Is cannabis about to have its moment in Germany?
The highly anticipated Cannabis Act (CanG), which would allow private and club-based cultivation for recreational adult use, is back on the German Bundestag (Parliament) docket. Although the law’s proponents are looking toward early April for it to come into effect, other lawmakers are intent on holding it up, citing concerns about increased youth access and crime. Bavarian officials have even gone as far as to caution that if the law is passed in February, Germany would become the “Colombia of Europe.”
Latin American comparisons aside, questions remain regarding the effect that cannabis liberalization would have on medical cannabis. “Medical cannabis would no longer be a narcotic,” Parissa Hajebi, a spokesperson for Germany’s Federal Ministry of Health, told Medscape Medical News. The plan is to regulate cannabis within the framework of a separate act (MedCanG), which “would alter restrictive prescription requirements.”
Concurrently, it might also remove a few of the shackles that have restricted research, according to Franjo Grotenhermen MD, executive director of the German Association for Cannabis as Medicine and the International Alliance for Cannabinoid Medicines. “If cannabis is removed from the Narcotics Act, it could make research easier, as the handling of narcotics in clinical research is much more complicated than with normal medicines,” he said.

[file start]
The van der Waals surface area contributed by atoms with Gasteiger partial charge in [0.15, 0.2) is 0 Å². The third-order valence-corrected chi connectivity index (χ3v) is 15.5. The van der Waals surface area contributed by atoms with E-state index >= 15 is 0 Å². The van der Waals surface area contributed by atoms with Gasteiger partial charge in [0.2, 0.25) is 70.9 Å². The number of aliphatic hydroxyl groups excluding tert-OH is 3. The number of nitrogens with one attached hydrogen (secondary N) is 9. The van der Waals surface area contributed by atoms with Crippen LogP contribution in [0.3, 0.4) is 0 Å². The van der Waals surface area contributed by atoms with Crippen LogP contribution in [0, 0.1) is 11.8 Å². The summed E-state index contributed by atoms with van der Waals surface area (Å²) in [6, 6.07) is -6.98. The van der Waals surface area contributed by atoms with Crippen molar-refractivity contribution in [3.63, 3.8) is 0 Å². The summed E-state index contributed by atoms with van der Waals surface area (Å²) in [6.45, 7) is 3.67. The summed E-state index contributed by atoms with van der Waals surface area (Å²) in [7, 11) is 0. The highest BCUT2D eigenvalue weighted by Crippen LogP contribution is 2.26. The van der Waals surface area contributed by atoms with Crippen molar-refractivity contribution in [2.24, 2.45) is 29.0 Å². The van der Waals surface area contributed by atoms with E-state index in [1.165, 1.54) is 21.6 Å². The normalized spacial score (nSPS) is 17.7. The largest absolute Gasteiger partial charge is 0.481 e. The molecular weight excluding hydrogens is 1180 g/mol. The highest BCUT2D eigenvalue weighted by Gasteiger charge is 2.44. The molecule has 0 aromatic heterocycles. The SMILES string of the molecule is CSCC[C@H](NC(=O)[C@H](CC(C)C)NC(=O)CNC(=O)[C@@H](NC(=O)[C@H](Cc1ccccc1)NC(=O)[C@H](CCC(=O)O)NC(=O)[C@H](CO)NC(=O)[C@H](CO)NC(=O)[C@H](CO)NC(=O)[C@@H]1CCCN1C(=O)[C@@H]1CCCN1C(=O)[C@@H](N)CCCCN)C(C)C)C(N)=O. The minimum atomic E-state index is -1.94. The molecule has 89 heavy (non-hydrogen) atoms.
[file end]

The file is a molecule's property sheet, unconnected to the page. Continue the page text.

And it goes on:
Traversing the Landscape
Because cannabis has been scheduled under the German Narcotic Drugs Act, both researchers and clinicians have had to coordinate cannabis-related disease management and investigations directly through the German Federal Institute for Drugs and Medical Devices (BfArM). On the clinical side, this has meant coordinating with BfArM for narcotic prescription forms that permit patients to visit designated pharmacies to obtain their medicine, ideally on the federal insurers’ dime.
But Christian Kessler, MD, senior researcher at the Institute of Social Medicine, Epidemiology and Health Economics, Charité – Universitätsmedizin Berlin, and internal and integrative physician at Immanuel Hospital Berlin, Berlin, Germany, noted that the lane for reimbursement has been narrow. “You have to prove that you have a severe disease burden. And you have to demonstrate, with medical records, that you have tried everything according to conventional clinical guidelines related to your diagnosis and regular treatments have not been sufficiently effective,” he explained.